The Kindly Magician
That is strange! However, I will aid you once more!”
But Du Dsi Tschun was ashamed and did not want to accept his help. Yet the ancient insisted, and led him along to the Persian Bazaar. This time he gave him ten million pieces of copper, and Du Dsi Tschun thanked him with shame in his heart.
With money in hand, he tried to give time to adding to it, and saving in order to gain great wealth. But, as is always the case, it is hard to overcome ingrown faults. Gradually he began to fling his money away again, and gave free rein to all his desires. And once more his purse grew empty. In a couple of years he was as poor as ever he had been.
Then he met the ancient the third time, but was so ashamed of himself that he hid his face when he passed him.
The ancient seized his arm and said: “Where are you going? I will help you once more. I will give you thirty million. But if then you do not improve you are past all aid!”
Full of gratitude, Du Dsi Tschun bowed before him and said: “In the days of my poverty my wealthy relatives did not seek me out. You alone have thrice aided me. The money you give me to-day shall not be squandered, that I swear; but I will devote it to good works in order to repay your great kindness. And when I have done this I will follow you, if needs be through fire and through water.”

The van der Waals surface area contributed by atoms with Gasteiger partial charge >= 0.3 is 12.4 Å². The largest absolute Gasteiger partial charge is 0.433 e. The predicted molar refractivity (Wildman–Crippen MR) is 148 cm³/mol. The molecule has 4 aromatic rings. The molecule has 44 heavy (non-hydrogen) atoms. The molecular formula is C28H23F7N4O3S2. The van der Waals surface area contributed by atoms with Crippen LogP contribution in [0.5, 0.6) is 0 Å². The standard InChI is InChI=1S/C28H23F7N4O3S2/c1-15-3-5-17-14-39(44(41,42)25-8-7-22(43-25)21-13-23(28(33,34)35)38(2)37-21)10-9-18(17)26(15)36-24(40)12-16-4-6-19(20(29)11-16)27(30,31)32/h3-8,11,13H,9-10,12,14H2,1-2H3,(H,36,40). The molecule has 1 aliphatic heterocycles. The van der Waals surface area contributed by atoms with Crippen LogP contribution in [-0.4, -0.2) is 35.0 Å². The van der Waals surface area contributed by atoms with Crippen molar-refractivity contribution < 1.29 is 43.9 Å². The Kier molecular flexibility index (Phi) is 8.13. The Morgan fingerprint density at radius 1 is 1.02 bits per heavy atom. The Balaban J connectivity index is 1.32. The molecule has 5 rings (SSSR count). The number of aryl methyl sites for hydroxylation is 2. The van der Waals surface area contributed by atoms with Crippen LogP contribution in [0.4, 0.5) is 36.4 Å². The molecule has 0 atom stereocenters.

The ancient replied: “That is right! When you have ordered these things ask for me in the temple of Laotsze beneath the two mulberry trees!”
Du Dsi Tschun took the money and went to Yangdschou. There he bought a hundred acres of the best land, and built a lofty house with many hundreds of rooms on the highway. And there he allowed widows and orphans to live. Then he bought a burial-place for his ancestors, and supported his needy relations. Countless people were indebted to him for their livelihood.
When all was finished, he went to inquire after the ancient in the temple of Laotsze. The ancient was sitting in the shade of the mulberry trees blowing the flute. He took Du Dsi Tschun along with him to the cloudy peaks of the holy mountains of the West.